Prince Harry has won "substantial damages" from Associated Newspapers, the publisher of The Mail On Sunday and MailOnline, over claims that he "turned his back" on the British Armed Forces after stepping away from front-line royal duties in March 2020.
A remote hearing at the High Court in London on Monday heard that Associated Newspapers accepted the claims made in two "almost identical" articles published in October 2020 were "false."
The articles centered around Harry's relationship with senior members of the British military, written under the headlines, "Top general accuses Harry of turning his back on the Marines" and "Top general accuses Prince Harry of turning his back on the Royal Marines after stepping down from ceremonial role as part of Megxit deal."
Harry has also accepted an apology from the news publisher and intends to donate the damages — the amount of which is undisclosed — to his Invictus Games Foundation for wounded warriors.
"Today, The Mail on Sunday and MailOnline publicly admitted in open court that they pushed a completely false and defamatory story. And they've apologised for questioning The Duke of Sussex's commitment to the Royal Marines and British Armed Forces. The truth is that The Duke's commitment to the military community is unquestionable," a spokesman for the Duke of Sussex said in a statement.
In a twist, Harry's lawyer, Jenny Affia, told the court that Associated Newspapers had also reneged on a previous agreement to donate money to charity at the same time as publishing an apology for the misleading articles, which appeared in The Mail on Sunday's "Corrections and Clarifications" column on December 27.
"Unsurprisingly, The Mail again misled their readers in December by claiming to make a charitable donation as part of an initial apology," the statement continued. "They did no such thing. The Duke is personally donating the significant damages recovered from this legal resolution to the Invictus Games Foundation."
Prince Harry served in the British army for 10 years, where he was known as Capt. Harry Wales. This included two tours of Afghanistan: first as a forward air controller with the Household Cavalry, and later as the co-pilot of an Apache attack helicopter for the Army Air Corps.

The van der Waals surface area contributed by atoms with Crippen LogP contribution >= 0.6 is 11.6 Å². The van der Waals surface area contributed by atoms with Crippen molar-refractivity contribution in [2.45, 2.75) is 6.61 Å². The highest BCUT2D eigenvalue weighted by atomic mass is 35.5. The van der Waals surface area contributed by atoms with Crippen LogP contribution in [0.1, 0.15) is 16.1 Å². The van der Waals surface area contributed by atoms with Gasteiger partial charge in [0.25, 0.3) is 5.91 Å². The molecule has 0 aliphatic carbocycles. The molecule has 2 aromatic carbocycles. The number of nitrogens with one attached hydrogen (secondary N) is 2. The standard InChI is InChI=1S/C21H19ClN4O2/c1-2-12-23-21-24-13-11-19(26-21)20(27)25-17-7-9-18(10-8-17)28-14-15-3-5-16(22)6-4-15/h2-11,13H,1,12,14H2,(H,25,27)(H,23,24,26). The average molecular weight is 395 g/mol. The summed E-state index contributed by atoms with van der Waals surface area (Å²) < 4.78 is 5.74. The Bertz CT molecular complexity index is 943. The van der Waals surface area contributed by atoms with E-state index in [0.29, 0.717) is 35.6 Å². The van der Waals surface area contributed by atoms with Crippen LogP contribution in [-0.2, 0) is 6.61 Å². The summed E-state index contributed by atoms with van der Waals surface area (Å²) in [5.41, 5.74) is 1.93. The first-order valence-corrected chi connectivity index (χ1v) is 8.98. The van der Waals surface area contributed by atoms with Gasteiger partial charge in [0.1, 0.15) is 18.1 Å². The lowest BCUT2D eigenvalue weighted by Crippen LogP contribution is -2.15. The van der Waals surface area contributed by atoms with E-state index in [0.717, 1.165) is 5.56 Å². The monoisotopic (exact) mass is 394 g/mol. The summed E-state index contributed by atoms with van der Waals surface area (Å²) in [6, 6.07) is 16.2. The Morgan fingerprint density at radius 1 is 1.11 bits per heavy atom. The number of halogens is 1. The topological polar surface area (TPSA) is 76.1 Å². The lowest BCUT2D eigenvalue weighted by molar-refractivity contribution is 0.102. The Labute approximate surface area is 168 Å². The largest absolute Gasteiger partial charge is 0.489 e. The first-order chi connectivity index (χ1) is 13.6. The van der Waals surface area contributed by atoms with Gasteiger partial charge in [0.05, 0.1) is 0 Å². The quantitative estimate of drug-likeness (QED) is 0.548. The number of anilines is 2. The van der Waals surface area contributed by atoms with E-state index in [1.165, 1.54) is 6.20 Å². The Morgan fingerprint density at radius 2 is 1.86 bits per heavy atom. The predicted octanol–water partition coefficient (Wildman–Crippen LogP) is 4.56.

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The prince retired from the military in March 2015 and has since dedicated himself to the cause of military rehabilitation through founding the Invictus Games, and his patronage of Walking with The Wounded, and HeadFit, which he co-founded to support military mental fitness.
In December 2017, Harry also took over the prestigious role of Captain General Royal Marines from his grandfather, Prince Philip, 99. While this role has been put on hold during the "period of transition" agreed with the Queen last year, he has continued to be a high-profile advocate for the military and retains the ranks of Major, Lieutenant Commander, and Squadron Leader.
In September, Harry spoke movingly of his connection to the military family in the podcast Declassified, where he talked about the British tradition of wearing a poppy in tribute to veterans and those who have made the ultimate sacrifice, saying that he wears one for "the soldiers I knew, as well as those I didn't. The soldiers who were by my side in Afghanistan, those who had their lives changed forever, and those that didn't come home."
Reading from a prepared statement on Monday, Jenny Afia spoke out about how Associated Newspaper's "baseless, false and defamatory stories" sought to tarnish this relationship, describing them as "not only a personal attack upon the Duke's character but also wrongly brought into question his service to this country."
She continued, "The truth is that The Duke of Sussex has made repeated and concerted efforts to continue to support the Royal Marines and other members of the Armed Forces and their families over the past year, even though he was required to step back from his formal military roles in the 'year of transition' during which he must take a reduced role as a member of the Royal Family.
"The Duke is proud to have served in the British Armed Forces for ten years in Her Majesty's name, including on the frontlines during two tours of duty in Afghanistan. He has maintained active links with those forces ever since and will continue to do so in the future."
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Harry's libel settlement comes as his wife, Meghan Markle, awaits a judge's ruling in her own case against Associated Newspapers for the invasion of privacy, infringement of data protection rights, and copyright infringement.
Meghan's lawyers applied for the case to be settled by a summary judgment on January 19 – a legal step which would see her case resolved by a judge's interpretation of the evidence as opposed to a full trial – and are expecting a decision in the next couple of weeks.
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